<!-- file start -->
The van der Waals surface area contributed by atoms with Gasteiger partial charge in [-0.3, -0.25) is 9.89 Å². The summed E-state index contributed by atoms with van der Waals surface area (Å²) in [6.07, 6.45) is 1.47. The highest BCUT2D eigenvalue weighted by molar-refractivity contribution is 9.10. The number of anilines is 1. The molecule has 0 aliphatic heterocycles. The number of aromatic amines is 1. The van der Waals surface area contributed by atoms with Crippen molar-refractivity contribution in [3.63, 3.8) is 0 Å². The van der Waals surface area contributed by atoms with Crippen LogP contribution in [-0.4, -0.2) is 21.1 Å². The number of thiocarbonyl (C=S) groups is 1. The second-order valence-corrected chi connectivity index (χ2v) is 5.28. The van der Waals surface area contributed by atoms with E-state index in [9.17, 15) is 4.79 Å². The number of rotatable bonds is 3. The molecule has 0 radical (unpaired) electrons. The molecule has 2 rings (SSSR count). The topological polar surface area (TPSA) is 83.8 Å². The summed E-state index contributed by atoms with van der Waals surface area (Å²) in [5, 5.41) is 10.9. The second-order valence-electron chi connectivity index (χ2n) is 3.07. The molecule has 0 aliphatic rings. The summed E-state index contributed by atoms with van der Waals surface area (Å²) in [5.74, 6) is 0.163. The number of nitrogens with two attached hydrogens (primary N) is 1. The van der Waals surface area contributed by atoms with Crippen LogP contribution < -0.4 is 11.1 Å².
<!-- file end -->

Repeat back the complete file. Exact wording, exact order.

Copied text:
The van der Waals surface area contributed by atoms with Gasteiger partial charge in [-0.3, -0.25) is 9.89 Å². The summed E-state index contributed by atoms with van der Waals surface area (Å²) in [6.07, 6.45) is 1.47. The highest BCUT2D eigenvalue weighted by molar-refractivity contribution is 9.10. The number of anilines is 1. The molecule has 0 aliphatic heterocycles. The number of aromatic amines is 1. The van der Waals surface area contributed by atoms with Crippen molar-refractivity contribution in [3.63, 3.8) is 0 Å². The van der Waals surface area contributed by atoms with Crippen LogP contribution in [-0.4, -0.2) is 21.1 Å². The number of thiocarbonyl (C=S) groups is 1. The second-order valence-corrected chi connectivity index (χ2v) is 5.28. The van der Waals surface area contributed by atoms with E-state index in [9.17, 15) is 4.79 Å². The number of rotatable bonds is 3. The molecule has 0 radical (unpaired) electrons. The molecule has 2 rings (SSSR count). The topological polar surface area (TPSA) is 83.8 Å². The summed E-state index contributed by atoms with van der Waals surface area (Å²) in [5, 5.41) is 10.9. The second-order valence-electron chi connectivity index (χ2n) is 3.07. The molecule has 0 aliphatic rings. The summed E-state index contributed by atoms with van der Waals surface area (Å²) in [5.74, 6) is 0.163. The number of nitrogens with two attached hydrogens (primary N) is 1. The van der Waals surface area contributed by atoms with Crippen LogP contribution < -0.4 is 11.1 Å².